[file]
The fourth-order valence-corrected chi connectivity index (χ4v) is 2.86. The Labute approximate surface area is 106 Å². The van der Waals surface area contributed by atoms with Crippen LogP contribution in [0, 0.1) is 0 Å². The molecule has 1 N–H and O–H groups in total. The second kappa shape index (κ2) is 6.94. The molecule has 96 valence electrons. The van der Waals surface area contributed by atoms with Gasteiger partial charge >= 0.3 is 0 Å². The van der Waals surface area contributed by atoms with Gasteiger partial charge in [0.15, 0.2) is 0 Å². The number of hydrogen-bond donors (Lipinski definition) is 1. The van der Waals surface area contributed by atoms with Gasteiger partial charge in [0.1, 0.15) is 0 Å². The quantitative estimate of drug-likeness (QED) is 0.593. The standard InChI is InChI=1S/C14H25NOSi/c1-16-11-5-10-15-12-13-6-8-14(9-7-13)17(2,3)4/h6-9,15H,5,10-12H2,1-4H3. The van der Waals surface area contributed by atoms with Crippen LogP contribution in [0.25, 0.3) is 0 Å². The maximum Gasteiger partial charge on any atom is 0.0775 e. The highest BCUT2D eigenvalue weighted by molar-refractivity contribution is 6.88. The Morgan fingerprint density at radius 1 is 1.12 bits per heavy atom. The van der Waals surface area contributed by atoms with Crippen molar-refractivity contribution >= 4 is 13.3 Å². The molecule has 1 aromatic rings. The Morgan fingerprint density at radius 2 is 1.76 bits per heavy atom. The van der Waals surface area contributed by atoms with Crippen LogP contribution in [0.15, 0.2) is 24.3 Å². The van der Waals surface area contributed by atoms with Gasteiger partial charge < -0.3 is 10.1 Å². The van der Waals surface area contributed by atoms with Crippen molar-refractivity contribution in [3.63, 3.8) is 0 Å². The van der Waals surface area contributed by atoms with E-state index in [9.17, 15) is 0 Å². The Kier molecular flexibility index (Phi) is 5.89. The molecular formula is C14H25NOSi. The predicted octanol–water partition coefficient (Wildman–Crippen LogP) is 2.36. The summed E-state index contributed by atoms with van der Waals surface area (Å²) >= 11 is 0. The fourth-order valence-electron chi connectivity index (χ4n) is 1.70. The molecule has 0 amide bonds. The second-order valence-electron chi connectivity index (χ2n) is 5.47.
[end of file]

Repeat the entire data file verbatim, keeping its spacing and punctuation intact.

The fourth-order valence-corrected chi connectivity index (χ4v) is 2.86. The Labute approximate surface area is 106 Å². The van der Waals surface area contributed by atoms with Crippen LogP contribution in [0, 0.1) is 0 Å². The molecule has 1 N–H and O–H groups in total. The second kappa shape index (κ2) is 6.94. The molecule has 96 valence electrons. The van der Waals surface area contributed by atoms with Gasteiger partial charge >= 0.3 is 0 Å². The van der Waals surface area contributed by atoms with Gasteiger partial charge in [0.15, 0.2) is 0 Å². The number of hydrogen-bond donors (Lipinski definition) is 1. The van der Waals surface area contributed by atoms with Gasteiger partial charge in [0.1, 0.15) is 0 Å². The quantitative estimate of drug-likeness (QED) is 0.593. The standard InChI is InChI=1S/C14H25NOSi/c1-16-11-5-10-15-12-13-6-8-14(9-7-13)17(2,3)4/h6-9,15H,5,10-12H2,1-4H3. The van der Waals surface area contributed by atoms with Crippen LogP contribution in [0.25, 0.3) is 0 Å². The maximum Gasteiger partial charge on any atom is 0.0775 e. The highest BCUT2D eigenvalue weighted by molar-refractivity contribution is 6.88. The Morgan fingerprint density at radius 1 is 1.12 bits per heavy atom. The van der Waals surface area contributed by atoms with Crippen molar-refractivity contribution >= 4 is 13.3 Å². The molecule has 1 aromatic rings. The Morgan fingerprint density at radius 2 is 1.76 bits per heavy atom. The van der Waals surface area contributed by atoms with Crippen LogP contribution in [0.15, 0.2) is 24.3 Å². The van der Waals surface area contributed by atoms with Gasteiger partial charge < -0.3 is 10.1 Å². The van der Waals surface area contributed by atoms with Crippen molar-refractivity contribution in [3.63, 3.8) is 0 Å². The van der Waals surface area contributed by atoms with E-state index in [9.17, 15) is 0 Å². The Kier molecular flexibility index (Phi) is 5.89. The molecular formula is C14H25NOSi. The predicted octanol–water partition coefficient (Wildman–Crippen LogP) is 2.36. The summed E-state index contributed by atoms with van der Waals surface area (Å²) >= 11 is 0. The fourth-order valence-electron chi connectivity index (χ4n) is 1.70. The molecule has 0 amide bonds. The second-order valence-electron chi connectivity index (χ2n) is 5.47.